Vertical Spreads Explained

vertical spread

What is a Vertical Spread

A vertical spread is a limited risk strategy, it involves selling a call option in the money and buying another call option out of the money. Both has the same expiration date, but with a different strike. You can create vertical spread with calls and or puts.

Advantages of vertical spreads

Vertical spread offer advantages over naked options. When you sell this you enter a defined risk trade. When using vertical spreads it offers you an unique ability to control the risk and reward of a trade. It allows you to determine many other factors like the break even price, your maximum gain, if you can’t avoid it your maximum loss, the maximum ROC Return On Capital, and even the odds of having a winning trade, all at the time we enter the position!

 

Vertical Spread Types

When you trade options we can categorize spread trades in a credit spread or a debit spread. Before I can tell what a debit or credit spread is I want to explain what a spread is. In the world of trading options there are almost no limits to the different types of trades that can be created. Most people start with trading simply buying a long call or long put. You have to be directional right to earn some profit. This is called a directional trade. Some investors might have sold puts to benefit from a price drop. To buy call options or to sell puts is called naked options. That is because there is nothing to limit the potential risk of the trade. By contrast, a spread trade consists of at least two options and in many cases more than two options.

 

Debit Spreads

A debit trade is one in which an option is purchased. As a directional trade, all of your investment is at risk. In order to limit the potential risk of the trade, another option will be introduced into the trade.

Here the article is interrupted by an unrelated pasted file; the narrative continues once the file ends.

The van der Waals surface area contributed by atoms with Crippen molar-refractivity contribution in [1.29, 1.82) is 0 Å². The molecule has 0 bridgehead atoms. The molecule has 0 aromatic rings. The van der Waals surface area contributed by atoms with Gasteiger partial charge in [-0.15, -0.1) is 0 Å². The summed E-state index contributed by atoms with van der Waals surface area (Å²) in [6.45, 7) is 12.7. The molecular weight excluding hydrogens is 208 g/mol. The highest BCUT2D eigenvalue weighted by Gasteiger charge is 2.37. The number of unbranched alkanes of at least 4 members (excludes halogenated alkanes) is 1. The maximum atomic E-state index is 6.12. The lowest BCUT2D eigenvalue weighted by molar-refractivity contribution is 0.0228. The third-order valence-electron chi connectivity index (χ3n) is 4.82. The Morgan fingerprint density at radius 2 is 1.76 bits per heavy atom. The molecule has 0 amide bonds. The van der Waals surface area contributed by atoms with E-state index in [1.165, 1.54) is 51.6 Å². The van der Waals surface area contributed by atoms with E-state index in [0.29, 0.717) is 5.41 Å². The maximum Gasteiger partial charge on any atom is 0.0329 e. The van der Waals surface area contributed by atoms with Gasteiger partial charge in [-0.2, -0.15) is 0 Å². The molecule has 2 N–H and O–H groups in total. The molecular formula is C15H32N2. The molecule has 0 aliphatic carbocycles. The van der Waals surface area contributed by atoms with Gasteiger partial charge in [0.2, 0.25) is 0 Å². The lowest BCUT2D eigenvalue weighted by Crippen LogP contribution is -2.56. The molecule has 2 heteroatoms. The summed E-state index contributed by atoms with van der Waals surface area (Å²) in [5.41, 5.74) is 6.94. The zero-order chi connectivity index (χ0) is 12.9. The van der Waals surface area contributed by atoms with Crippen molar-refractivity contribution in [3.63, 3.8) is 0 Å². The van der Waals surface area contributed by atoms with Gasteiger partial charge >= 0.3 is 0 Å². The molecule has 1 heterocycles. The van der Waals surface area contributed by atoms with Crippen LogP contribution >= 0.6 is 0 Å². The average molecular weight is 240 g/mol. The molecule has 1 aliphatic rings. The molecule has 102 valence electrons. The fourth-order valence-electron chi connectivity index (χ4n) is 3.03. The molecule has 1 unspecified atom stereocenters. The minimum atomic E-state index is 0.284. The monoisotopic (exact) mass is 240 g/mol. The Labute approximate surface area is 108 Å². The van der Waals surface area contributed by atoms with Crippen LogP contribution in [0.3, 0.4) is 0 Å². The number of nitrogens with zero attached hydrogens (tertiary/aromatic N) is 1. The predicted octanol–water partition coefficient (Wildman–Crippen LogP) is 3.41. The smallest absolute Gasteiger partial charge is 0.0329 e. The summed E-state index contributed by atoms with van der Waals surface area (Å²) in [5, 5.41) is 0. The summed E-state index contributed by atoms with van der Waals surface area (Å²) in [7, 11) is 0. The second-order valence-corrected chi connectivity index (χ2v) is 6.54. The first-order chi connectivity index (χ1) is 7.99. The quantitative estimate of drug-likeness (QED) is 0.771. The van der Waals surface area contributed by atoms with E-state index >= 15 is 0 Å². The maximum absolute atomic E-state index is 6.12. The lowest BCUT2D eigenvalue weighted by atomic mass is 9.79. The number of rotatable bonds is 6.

The purpose of adding this option is to reduce the amount of risk that is in the trade. Typically, the credit received from the sale of the option will reduce (cost basis) the price you payed for the long option.  In a debit trade the risk of the trade itself is the amount of money spent for the entire spread trade.

Because debit trades are typically structured around a long option, they are best suited for trending equities. Some sort of directionality is normally required for this trade to be profitable. Not so for the credit trade.

 

Credit Spreads

The primary instrument of a credit trade is an option which is sold. You create a short position. It doesn’t mater if it is a short put or a short call. The naked put or call has a quite high risk. To limit the risk we buy a similar type of option. The risk is now limited to the difference between the strike prices of the two options less the credit that we received when we sold the spread.

Simultaneously buying and selling options with different strike prices establishes a spread position. And when you receive more credit for the option you sold than for the option you bought, a net credit results. This is known as a vertical credit spread. By “vertical” we simply mean that the position is built using options with the same expiration months. With credit spreads you sell options to receive options premium. The stock price does not have to move to let you profit.  As long as the stock doesn’t hit your short strike price you can keep the whole premium. The stock may even lightly move against you and you still can make some profit.

Sell OTM Call Credit Spread in high IV environment. How do you make money? You do if the stock goes down you make profit of the short delta, If the stock goes up you make money of the volatility crush. What is the risk?  You may risk money because of the magnitude of the move.

 

 

Conclusion

A debit trade almost always requires a move of the stock. It can be bullish or it can be bearish but the equity needs to move. By contrast, a credit trade can be profitable in several ways. The passage of time in and of itself can take this trade to its maximum profit. It is profitable to enter a credit spread and sell option premium. The equity does not have to trend in order to be profitable. Read more on verticals like when to trade credit or debit spreads